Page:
Where the Money Is

Where the Money Is is the feel good crime movie of the year. It’s a caper film even more lighthearted than some of Elmore Leonard’s work. It tries to please everyone by being at once a bank-robber movie, a love story, a rite-of-passage parable and under 90 minutes in length in one fell swoop. It shouldn’t surprise many that the film fully succeeds in only the last objective but that doesn’t mean that it can’t be an entertaining failure.

Linda Fiorentino, perfectly cast, plays Carol, a reasonably happy nurse at a local nursing home. She isn’t overjoyed by her job but she doesn’t resent it either; she likes people and there could be worse things out there for her than dealing with the elderly. One day, Carol gets news that the nursing home is getting a new addition. It seems that the state is running out of room in its prison hospitals so they will be sending Henry Manning (Paul Newman), a notorious bank robber who has suffered a stroke and is now a vegetable, to Carol’s establishment. Everyone else at the nursing home is outraged about the state forcing its leftovers on them but Carol doesn’t mind: this is just another patient on another day.

Soon, Carol begins to suspect what we have already been told by the film’s advertising campaign: that Harry is faking his stroke. She tries to make him come out of his hiding place within himself with loud noises and lapdances. When that doesn’t work, she takes desperate measures. She rolls him out to the lake and pushes his wheelchair along the dock, making it fall in the water. Sure enough, Henry climbs out, healthy as a cucumber.

Carol is compelled to help Henry keep up his charade until he can meet up with his partner-in-crime and run off. Carol’s boyfriend (Dermot Mulroney) becomes concerned that Henry and Carol may be becoming romantically interested in each other. Meanwhile, Henry’s partner ditches him and Carol makes a proposal: why don’t the three of them do a little bank job of their own?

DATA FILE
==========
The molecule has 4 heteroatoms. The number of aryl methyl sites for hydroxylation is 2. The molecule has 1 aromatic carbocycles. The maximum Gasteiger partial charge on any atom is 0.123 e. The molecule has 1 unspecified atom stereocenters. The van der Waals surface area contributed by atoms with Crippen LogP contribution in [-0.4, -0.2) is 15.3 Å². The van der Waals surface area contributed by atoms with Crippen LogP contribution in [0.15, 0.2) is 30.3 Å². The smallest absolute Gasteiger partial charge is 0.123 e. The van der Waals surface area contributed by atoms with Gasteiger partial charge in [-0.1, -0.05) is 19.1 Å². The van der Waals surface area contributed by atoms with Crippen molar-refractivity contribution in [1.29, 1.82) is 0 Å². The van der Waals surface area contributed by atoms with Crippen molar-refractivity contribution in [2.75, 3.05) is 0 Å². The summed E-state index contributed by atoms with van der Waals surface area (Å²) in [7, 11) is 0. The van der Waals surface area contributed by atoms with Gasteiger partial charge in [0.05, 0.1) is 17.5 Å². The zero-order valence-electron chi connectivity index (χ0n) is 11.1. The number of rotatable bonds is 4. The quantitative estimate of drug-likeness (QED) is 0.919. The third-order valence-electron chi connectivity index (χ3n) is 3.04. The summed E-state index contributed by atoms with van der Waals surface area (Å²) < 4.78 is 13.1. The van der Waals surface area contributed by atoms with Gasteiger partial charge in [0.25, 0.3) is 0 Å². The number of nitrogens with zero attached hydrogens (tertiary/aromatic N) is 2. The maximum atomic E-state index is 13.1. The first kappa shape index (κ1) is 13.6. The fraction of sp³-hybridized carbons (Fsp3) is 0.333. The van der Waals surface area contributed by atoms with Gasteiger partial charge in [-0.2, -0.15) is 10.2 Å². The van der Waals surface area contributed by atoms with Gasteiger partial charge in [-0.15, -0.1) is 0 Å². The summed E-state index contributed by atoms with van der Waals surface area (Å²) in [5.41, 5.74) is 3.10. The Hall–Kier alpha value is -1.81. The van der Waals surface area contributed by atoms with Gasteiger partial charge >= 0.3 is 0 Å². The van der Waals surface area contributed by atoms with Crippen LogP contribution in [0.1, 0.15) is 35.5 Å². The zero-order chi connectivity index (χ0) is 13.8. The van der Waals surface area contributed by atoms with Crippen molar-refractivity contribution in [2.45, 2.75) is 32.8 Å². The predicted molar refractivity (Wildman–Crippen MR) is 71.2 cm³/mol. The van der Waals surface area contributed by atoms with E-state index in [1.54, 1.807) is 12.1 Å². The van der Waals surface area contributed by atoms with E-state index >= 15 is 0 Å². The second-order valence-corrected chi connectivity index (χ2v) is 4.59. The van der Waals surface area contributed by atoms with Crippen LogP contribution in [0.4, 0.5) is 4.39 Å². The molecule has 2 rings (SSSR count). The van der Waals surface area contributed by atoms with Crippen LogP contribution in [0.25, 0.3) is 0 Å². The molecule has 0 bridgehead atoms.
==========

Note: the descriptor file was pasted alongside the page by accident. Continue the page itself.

Every single thing I’ve read about Where the Money Is insists that Paul Newman utterly carries the movie. I beg to differ. Newman is great, as he always is, funny, sarcastic and always entertaining. But the real star of the movie, in my opinion, is Linda Fiorentino. I’ve long thought that she livens up every movie she is in and it is gratifying to see her finally get a lead performance. She’s 40 years old and she is still gorgeous and her quippy, charismatic way of delivering dialogue is perfect for this movie. Her presence in even something like Lost in Space II would make me settle comfortably in my seat.

The robbery that the three attempt in the film’s last third doesn’t make much sense, but that’s not really a problem. I had issues with what happened after it: Dermot Mulroney’s character is blatantly turned into a villain and Carol jumps headfirst into a completely unbelievable love affair with Henry. I’m not even necessarily talking about the 30 year age difference between them: we just don’t feel like the two have a future together. It seems that Henry would run away at the first sign of trouble.

The performances really anchor the movie. It’s a joy to watch the actors even when everything else fails. The plot is a mess but its inconsistencies are — just barely — outshadowed.

-- Eugene Novikov

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Screening Log


Ric Roman Waugh, 2013

Score: C

Side Effects

Steven Soderbergh, 2013

Score: C+

10 Years

Jamie Linden, 2012

Score: B-

The Place Beyond the Pines

Derek Cianfrance, 2013

Score: B+

Warm Bodies

Jonathan Levine, 2013

Score: C

Beautiful Creatures

Richard LaGravanese, 2013

Score: B-

The Window

Ted Tetzlaff, 1949

Score: B+

The Chase

Arthur Ripley, 1946

Score: B

Street of Chance

Jack Hively, 1942

Score: C

The Taste of Money

Im Sang-Soo, 2013

Score: C+

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